I get such responses whenever I write about an unequal playing field. Some readers misunderstand my intent. I support a process that will get the best candidates into the interview room so that the best person will be hired for the job, irrespective of race. That goes for players, coaches and front office/athletic department personnel.

Roger Goodell inherited a far different NFL than did Paul Tagliabue, who became commissioner in 1989 when the NFL had no African-American head coaches or GMs. Now, the NFL has a league-wide policy that urges all its teams to interview at least one person of color for any front office vacancy.

For the third time, the WNBA, now 10 seasons old, gets A's across the board for race, gender and as a combined grade. It received the same sweep of A's in the 2001 and 2004 Racial and Gender Report Cards. No other professional sports league has achieved that even once. Donna Orender has continued the progressive leadership of Val Ackerman, the WNBA's first president.

NCAA president Dr. Myles Brand has often argued for more opportunities for people of color and women. Nonetheless, college sports received a B-minus for race and a B for gender hiring practices, and that B-minus is the lowest grade overall for race. College sports received an F in the area of hiring college football coaches, because only 5 percent of Division IA head coaches are African-American, while 45 percent of the players are African-American. College sports set a new record for people of color as men's basketball head coaches (25 percent in Division IA), but also received F's for university presidents, athletic directors, women's basketball coaches and conference commissioners.

Tony Dungy
AP Photo/Winslow TownsonThe Colts are in contention annually under Tony Dungy.
One of the most striking finds in this Racial and Gender Report Card, which I co-authored this year with Danielle Kushner, Jenny Brenden and Stacy Martin, is that there has been little progress for gender. The WNBA maintained it's A; but the NFL did not improve, the NBA dropped from a B to a B-minus and MLB slipped from a C to a D-plus. College sports declined from a B-plus to a B.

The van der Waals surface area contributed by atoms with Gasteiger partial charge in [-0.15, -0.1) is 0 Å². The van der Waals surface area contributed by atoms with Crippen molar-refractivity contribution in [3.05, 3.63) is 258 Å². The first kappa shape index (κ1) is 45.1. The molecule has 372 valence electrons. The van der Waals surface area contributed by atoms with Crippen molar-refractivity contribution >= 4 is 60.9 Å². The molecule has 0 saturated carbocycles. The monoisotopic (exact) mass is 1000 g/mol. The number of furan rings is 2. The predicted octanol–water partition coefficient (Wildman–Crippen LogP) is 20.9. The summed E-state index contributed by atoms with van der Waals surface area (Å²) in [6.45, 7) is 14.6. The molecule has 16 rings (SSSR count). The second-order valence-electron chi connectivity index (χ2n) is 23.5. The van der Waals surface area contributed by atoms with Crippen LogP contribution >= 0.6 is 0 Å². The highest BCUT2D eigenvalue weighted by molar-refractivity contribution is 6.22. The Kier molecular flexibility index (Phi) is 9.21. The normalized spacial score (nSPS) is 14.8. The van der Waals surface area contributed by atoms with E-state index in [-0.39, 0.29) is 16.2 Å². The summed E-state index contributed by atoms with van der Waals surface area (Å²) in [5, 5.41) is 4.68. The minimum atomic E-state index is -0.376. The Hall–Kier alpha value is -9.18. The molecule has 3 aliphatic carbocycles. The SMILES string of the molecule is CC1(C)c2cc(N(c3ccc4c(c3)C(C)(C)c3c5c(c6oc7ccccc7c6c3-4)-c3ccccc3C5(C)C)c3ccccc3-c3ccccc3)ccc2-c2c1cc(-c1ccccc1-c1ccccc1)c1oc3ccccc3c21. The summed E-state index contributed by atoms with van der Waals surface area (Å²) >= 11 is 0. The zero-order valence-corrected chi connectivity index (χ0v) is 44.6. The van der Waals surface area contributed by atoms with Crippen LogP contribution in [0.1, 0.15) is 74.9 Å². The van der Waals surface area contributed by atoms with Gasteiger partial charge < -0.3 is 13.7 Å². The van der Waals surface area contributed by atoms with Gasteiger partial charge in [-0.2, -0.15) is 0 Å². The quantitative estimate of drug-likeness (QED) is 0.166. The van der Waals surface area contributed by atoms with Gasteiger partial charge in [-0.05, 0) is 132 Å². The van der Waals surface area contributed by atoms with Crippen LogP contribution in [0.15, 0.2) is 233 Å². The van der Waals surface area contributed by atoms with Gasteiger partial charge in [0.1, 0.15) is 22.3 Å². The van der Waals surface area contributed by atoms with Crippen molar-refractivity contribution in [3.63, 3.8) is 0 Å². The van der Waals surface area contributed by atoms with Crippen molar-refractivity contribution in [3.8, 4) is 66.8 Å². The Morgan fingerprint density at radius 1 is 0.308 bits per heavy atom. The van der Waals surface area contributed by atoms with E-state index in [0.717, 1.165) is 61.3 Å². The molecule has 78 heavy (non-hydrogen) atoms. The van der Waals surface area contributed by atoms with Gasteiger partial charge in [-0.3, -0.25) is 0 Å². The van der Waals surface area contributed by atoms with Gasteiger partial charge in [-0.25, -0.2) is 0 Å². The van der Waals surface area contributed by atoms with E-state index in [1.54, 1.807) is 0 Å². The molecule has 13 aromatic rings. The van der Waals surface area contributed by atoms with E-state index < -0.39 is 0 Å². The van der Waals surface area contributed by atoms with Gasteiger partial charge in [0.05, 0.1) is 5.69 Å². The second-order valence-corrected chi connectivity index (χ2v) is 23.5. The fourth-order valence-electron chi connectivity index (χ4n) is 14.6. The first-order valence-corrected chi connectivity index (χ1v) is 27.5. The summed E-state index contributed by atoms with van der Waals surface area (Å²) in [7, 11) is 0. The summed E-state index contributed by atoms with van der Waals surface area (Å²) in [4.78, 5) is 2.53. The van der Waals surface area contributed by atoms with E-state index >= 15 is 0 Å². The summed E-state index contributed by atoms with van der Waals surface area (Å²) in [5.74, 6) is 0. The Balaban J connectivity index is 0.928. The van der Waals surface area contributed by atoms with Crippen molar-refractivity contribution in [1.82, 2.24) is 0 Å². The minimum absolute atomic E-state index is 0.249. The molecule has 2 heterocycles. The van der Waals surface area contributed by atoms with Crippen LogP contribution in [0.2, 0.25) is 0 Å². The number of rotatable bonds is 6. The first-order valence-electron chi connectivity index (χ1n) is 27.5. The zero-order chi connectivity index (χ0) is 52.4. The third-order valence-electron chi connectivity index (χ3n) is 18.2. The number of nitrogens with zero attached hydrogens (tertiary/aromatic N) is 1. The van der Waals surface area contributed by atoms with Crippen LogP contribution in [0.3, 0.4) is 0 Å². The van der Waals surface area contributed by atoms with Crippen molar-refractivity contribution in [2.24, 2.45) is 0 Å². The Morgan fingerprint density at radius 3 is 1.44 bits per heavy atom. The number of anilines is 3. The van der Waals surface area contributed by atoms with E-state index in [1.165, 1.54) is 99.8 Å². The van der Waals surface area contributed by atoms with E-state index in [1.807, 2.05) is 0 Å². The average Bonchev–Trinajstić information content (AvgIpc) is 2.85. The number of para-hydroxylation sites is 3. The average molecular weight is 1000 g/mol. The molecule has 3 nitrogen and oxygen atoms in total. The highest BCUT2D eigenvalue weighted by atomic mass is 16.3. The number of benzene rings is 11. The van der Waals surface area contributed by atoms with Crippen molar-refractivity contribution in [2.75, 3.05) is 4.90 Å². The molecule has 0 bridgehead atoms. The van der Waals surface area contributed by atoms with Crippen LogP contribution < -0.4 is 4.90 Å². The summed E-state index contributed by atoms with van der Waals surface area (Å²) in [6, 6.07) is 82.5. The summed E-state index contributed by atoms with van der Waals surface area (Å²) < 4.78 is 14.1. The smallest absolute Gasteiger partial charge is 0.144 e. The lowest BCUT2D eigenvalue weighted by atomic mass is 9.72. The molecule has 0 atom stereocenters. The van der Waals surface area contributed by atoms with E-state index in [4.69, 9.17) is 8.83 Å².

Still, the improvements I've noted, along with the fact that some individual categories hit record highs in most of the leagues and colleges, show that goals for diversity can be reached with concerted work.

I believe that commissioners Stern, Tagliabue (now Goodell) and Selig, and presidents Orender and Brand regularly work to improve hiring practices for people of color and women in front offices/athletic departments and in the coaching and managerial ranks. However, the results at the team levels still clearly show that their power is limited in this area. League and NCAA leaders set an important tone, but don't have the authority to affect real change at the team or college level.

The NBA has made progress year by year. It took dramatic actions by Selig and Tagliabue (the Rooney Rule) to mandate diverse pools of candidates for the top jobs in MLB and the NFL. After Major League Soccer received an F for gender in 2003, it addressed the problem on a league-wide basis. The NCAA and college sports have no such mechanism in place. As of the publication of this most recent Racial and Gender Report Card, discussions are ongoing about adopting something similar to a Rooney Rule for colleges. The Black Coaches Association is also contemplating legal actions against colleges using Title VII regulations.

It is far from a perfect world in college and pro sports regarding opportunities for women and people of color to be real leaders in sport. But I am convinced we have the right people in place to continue to move us ahead and make meaningful change.

Richard E. Lapchick is the Chair of the DeVos Sport Business Management Graduate Program in the College of Business Administration at the University of Central Florida (http://www.bus.ucf.edu/sport/). He is President of the National Consortium for Academics and Sports. The author of 12 books, Lapchick also directs UCF's Institute for Diversity and Ethics in Sport. He has joined ESPN.com as a regular commentator on issues of diversity in sport.

Richard Lapchick

Contributing Writer, ESPN.com